A team of doctors in The Netherlands performed successful jaw transplant surgery recently that showcases just how far the power and potential of 3D printing has come as key asset in medical applications, particularly the design and development of custom prosthesis.
An 83-year-old woman suffering from a chronic bone infection received a lower jaw transplant of a 3D-printed jaw made out of titanium powder as opposed to undergoing reconstructive surgery, which the medical team deemed too risky because of her age. Using a 3D model of the patient's lower mandible, the medical team, in partnership with metal additive manufacturing provider LayerWise, constructed and 3D-printed a metal jaw implant structure that incorporates articulated joints and dedicated features, becoming one of the first complete patient-specific implants, according to officials.
A team of medical professionals successfully performed a jaw transplant using a 3D-printed, patient-specific prosthesis made out of titanium powder.
Additive manufacturing technology was a natural fit for this application because the process doesn't face any restrictions in terms of producing the complex lower jaw implant structure unlike other technologies, which could require multiple metalworking steps. In addition to LayerWise, the method was developed by the biomed research group at the University of Hasselt in collaboration with engineers from Xios Hogeschool, Xiloc Medical BV, and the University of Leuven. Maxillofacial surgeons from the Orbis Medisch Centrum Sittard-Geleen were also heavily involved.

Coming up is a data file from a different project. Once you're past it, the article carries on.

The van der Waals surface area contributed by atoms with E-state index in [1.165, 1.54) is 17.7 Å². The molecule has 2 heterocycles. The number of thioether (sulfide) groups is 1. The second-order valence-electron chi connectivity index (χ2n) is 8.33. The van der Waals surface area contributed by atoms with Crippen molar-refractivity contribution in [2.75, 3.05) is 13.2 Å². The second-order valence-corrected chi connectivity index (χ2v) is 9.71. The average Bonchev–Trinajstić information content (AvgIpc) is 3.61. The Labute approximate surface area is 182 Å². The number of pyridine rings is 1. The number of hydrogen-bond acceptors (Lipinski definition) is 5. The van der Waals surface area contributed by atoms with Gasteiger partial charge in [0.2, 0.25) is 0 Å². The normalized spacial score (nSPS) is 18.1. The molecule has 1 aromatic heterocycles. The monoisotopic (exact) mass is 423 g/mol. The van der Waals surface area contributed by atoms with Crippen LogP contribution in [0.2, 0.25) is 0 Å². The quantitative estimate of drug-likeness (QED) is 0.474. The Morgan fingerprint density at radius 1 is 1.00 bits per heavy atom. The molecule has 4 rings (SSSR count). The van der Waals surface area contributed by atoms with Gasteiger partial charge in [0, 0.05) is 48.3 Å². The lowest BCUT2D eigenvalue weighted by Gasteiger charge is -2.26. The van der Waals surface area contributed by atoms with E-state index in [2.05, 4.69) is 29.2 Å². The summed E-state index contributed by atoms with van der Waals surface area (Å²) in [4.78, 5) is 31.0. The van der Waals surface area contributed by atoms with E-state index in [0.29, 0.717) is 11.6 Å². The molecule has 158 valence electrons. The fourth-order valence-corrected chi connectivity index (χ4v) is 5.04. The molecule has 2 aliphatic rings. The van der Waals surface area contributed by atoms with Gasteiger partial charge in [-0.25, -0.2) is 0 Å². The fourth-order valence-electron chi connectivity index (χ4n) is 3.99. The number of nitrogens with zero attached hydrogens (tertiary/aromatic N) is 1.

Medical applications are one of the key areas where industry experts expect 3D printing technology to take off. Use of 3D printers and advanced 3D modeling software technology for producing dental structures and orthopedic prosthesis is becoming more commonplace, and there have been industry reports of 3D printers being used in making other body parts, including blood vessels, and growing new bones. There's even futuristic talk of replacing the metal powders commonly used in 3D printing with organic tissue and bone material, which would essentially function as the "ink" for the 3D printing process.